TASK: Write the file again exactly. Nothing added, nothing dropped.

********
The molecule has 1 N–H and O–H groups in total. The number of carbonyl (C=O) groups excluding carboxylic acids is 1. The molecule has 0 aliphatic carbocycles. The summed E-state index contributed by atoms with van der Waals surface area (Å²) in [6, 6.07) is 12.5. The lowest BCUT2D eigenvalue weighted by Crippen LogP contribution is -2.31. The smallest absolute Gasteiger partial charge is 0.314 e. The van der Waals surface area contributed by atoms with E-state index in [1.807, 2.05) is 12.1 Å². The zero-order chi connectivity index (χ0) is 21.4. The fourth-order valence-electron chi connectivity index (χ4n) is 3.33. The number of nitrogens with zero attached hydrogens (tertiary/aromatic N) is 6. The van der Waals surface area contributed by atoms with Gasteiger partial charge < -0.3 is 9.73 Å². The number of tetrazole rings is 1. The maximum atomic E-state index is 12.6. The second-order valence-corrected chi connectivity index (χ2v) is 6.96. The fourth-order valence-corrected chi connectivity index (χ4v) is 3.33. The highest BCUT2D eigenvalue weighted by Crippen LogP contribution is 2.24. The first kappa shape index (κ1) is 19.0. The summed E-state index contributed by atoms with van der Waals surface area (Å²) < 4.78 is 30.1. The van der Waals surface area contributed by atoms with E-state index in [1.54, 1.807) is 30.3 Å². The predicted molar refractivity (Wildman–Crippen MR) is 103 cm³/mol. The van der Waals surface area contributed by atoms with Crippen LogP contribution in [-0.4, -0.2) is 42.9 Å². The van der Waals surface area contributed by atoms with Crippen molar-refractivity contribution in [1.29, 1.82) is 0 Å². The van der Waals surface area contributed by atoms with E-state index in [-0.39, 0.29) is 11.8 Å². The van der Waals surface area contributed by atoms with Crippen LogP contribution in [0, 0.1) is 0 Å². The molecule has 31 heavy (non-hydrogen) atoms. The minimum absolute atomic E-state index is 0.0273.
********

The molecule has 1 N–H and O–H groups in total. The number of carbonyl (C=O) groups excluding carboxylic acids is 1. The molecule has 0 aliphatic carbocycles. The summed E-state index contributed by atoms with van der Waals surface area (Å²) in [6, 6.07) is 12.5. The lowest BCUT2D eigenvalue weighted by Crippen LogP contribution is -2.31. The smallest absolute Gasteiger partial charge is 0.314 e. The van der Waals surface area contributed by atoms with E-state index in [1.807, 2.05) is 12.1 Å². The zero-order chi connectivity index (χ0) is 21.4. The fourth-order valence-electron chi connectivity index (χ4n) is 3.33. The number of nitrogens with zero attached hydrogens (tertiary/aromatic N) is 6. The van der Waals surface area contributed by atoms with Gasteiger partial charge < -0.3 is 9.73 Å². The number of tetrazole rings is 1. The maximum atomic E-state index is 12.6. The second-order valence-corrected chi connectivity index (χ2v) is 6.96. The fourth-order valence-corrected chi connectivity index (χ4v) is 3.33. The highest BCUT2D eigenvalue weighted by Crippen LogP contribution is 2.24. The first kappa shape index (κ1) is 19.0. The summed E-state index contributed by atoms with van der Waals surface area (Å²) < 4.78 is 30.1. The van der Waals surface area contributed by atoms with E-state index in [1.54, 1.807) is 30.3 Å². The predicted molar refractivity (Wildman–Crippen MR) is 103 cm³/mol. The van der Waals surface area contributed by atoms with Crippen LogP contribution in [-0.4, -0.2) is 42.9 Å². The van der Waals surface area contributed by atoms with Crippen molar-refractivity contribution in [1.29, 1.82) is 0 Å². The van der Waals surface area contributed by atoms with E-state index in [-0.39, 0.29) is 11.8 Å². The van der Waals surface area contributed by atoms with Crippen LogP contribution in [0, 0.1) is 0 Å². The molecule has 31 heavy (non-hydrogen) atoms. The minimum absolute atomic E-state index is 0.0273.